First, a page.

The park itself is a very long stretch of green with lots of different monuments and a fountain. It’s always a nice place to sit in the shade on one of the benches or in the grass. On Sundays, the park is full of people selling crafts and other goods.
Let’s get the ugly out of the way first: Running along the north side of Parque Forestal across the street is the Río Mapocho. Unfortunately, it’s polluted and disgusting, but there are plans to clean it up and make it navigable.
On the west end of the park is Estación Mapocho. It was once a rail station serving northern Chile, Valparaíso, and Argentina, opening in 1913 and closing in 1987. It is now a cultural center, Centro Cultural Estación Mapocho. The Puente Cal y Canto metro station is also located here.
A little further down is the Mercado Central. It was once the main market for Santiago, and is still a place where locals come to shop for fish. There are also several great fish restaurants serving fish and seafood at reasonable prices. The building is a national landmark and was built in 1872. For my experience at a fish restaurant at Mercado Central, please click here.
Museo Nacional de Bellas Artes
In the middle of the park is the Museo Nacional de Bellas Artes (National Museum of Fine Arts). It was built in 1910 and has one of the most important collections of art in Latin America. It’s one of my favorite buildings in the city. The museum is free on Sundays and closed on Mondays. Admission is just CLP $600 (as of March 2014). Behind the museum is another museum, the Museo de Arte Contemporaneo (Museum of Contemporary Arts).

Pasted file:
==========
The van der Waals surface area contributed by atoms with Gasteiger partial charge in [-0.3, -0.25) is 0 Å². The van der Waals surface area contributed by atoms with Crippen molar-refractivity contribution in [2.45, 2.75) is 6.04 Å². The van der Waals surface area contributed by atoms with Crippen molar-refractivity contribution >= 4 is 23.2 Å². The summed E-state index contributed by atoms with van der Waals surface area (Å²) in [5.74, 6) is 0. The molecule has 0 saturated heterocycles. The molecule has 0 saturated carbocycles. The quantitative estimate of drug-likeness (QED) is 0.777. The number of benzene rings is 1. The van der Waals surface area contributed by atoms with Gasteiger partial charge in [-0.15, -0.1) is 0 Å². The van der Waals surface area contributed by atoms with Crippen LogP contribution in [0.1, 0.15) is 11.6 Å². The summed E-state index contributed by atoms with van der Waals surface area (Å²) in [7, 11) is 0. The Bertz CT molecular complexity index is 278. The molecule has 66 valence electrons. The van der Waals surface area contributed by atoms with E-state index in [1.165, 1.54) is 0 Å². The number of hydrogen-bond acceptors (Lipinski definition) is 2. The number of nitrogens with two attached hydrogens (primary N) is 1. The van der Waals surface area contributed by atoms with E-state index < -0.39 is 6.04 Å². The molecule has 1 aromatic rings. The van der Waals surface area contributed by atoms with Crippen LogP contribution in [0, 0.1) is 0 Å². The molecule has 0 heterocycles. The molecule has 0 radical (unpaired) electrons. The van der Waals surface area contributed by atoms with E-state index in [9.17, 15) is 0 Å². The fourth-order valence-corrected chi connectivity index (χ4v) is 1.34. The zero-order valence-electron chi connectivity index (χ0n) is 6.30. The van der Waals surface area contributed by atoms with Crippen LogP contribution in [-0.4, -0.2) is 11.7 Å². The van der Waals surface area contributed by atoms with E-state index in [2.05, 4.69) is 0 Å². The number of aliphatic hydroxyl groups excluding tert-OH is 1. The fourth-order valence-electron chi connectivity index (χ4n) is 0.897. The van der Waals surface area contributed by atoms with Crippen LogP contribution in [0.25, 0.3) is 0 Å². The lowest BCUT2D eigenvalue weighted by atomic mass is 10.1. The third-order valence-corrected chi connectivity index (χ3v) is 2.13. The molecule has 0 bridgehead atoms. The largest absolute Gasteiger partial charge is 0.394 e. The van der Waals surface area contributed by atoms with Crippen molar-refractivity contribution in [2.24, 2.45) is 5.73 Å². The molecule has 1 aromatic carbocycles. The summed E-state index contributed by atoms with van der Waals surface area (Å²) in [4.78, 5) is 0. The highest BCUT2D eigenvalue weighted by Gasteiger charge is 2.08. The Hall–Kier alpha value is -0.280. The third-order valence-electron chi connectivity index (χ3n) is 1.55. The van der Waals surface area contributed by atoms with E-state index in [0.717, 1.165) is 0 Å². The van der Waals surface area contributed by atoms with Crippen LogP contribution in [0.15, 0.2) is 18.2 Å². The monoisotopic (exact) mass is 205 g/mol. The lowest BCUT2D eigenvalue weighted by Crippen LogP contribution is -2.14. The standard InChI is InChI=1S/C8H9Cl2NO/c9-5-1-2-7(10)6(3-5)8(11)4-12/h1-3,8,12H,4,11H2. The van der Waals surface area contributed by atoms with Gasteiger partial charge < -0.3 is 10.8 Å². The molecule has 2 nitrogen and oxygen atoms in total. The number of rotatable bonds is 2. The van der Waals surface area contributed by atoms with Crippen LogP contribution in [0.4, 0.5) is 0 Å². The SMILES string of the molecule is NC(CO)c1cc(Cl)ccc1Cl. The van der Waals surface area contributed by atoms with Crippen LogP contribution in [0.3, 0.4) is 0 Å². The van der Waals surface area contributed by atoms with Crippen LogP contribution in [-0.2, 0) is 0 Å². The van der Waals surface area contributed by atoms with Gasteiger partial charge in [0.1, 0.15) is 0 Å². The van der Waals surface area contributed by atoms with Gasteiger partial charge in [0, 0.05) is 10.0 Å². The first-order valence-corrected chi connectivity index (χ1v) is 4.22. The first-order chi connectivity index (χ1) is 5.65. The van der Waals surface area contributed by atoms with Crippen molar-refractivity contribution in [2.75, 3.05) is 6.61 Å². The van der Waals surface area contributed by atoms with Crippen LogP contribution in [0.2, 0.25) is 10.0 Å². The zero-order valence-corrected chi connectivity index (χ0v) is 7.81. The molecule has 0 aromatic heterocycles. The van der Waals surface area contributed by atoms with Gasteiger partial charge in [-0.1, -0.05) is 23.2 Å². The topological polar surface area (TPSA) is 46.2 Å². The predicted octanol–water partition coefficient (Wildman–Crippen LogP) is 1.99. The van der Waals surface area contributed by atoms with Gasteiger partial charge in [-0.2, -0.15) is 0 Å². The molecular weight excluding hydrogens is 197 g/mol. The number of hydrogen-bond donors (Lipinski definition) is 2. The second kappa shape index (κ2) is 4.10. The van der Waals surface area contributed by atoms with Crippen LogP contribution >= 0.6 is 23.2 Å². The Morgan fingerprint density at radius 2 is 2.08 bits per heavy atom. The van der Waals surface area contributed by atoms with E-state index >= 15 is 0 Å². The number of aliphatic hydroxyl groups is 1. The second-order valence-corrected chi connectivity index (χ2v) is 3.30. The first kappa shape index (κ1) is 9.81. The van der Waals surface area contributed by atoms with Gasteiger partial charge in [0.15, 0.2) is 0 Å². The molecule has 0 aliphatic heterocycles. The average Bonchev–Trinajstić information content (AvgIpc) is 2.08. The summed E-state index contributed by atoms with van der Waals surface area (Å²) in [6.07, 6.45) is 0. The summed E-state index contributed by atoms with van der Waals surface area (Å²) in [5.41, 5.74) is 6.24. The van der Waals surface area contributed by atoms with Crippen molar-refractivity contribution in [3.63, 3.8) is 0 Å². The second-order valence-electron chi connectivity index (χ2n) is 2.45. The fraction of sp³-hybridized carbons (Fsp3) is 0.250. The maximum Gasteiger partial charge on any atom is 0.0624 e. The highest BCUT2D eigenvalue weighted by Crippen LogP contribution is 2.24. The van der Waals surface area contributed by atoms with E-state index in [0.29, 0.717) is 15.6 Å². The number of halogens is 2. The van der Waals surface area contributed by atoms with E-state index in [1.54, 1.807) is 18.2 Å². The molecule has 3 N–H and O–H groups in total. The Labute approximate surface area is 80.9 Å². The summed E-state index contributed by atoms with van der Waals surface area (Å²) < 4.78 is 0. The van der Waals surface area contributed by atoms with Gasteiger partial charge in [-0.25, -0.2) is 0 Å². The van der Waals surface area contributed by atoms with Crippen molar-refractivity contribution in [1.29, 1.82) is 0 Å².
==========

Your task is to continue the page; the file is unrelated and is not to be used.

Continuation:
In my opinion, there’s nothing inside the museum that blew me away except the architecture of the building. There was a temporary photography exhibition by Sergio Larraín, the most important Chilean photographer in history. I really enjoyed it.
Emporio La Rosa
On the south side of the park, you can find one of the “25 best ice cream parlors in the world”, Emporio La Rosa. They have some interesting flavors and the ice cream is delicious. I like the platano manjar (banana caramel).
About a block from La Rosa down Merced is one of the nicest and most touristy areas in Santiago, Barrio Lastarria. There are lots of pubs, outdoor cafés, and cultural centers around. One of the most charming buildings in Barrio Lastarria is the tiny Iglesia de la Veracruz, built in 1857.
Old US Embassy
Also along the south end of the park in a beautiful building is the old US Embassy. The new embassy is located in the more modern city center to the east.
Finally, on the east end of the park is Plaza Italia, or also Plaza Baquedano. The name changed to Baquedano in 1928 but a lot of locals still refer to it as Plaza Italia. It’s not a pedestrian plaza because of all the roads passing through, but there are some monuments fenced off in the middle. The Baquedano metro station is also located here.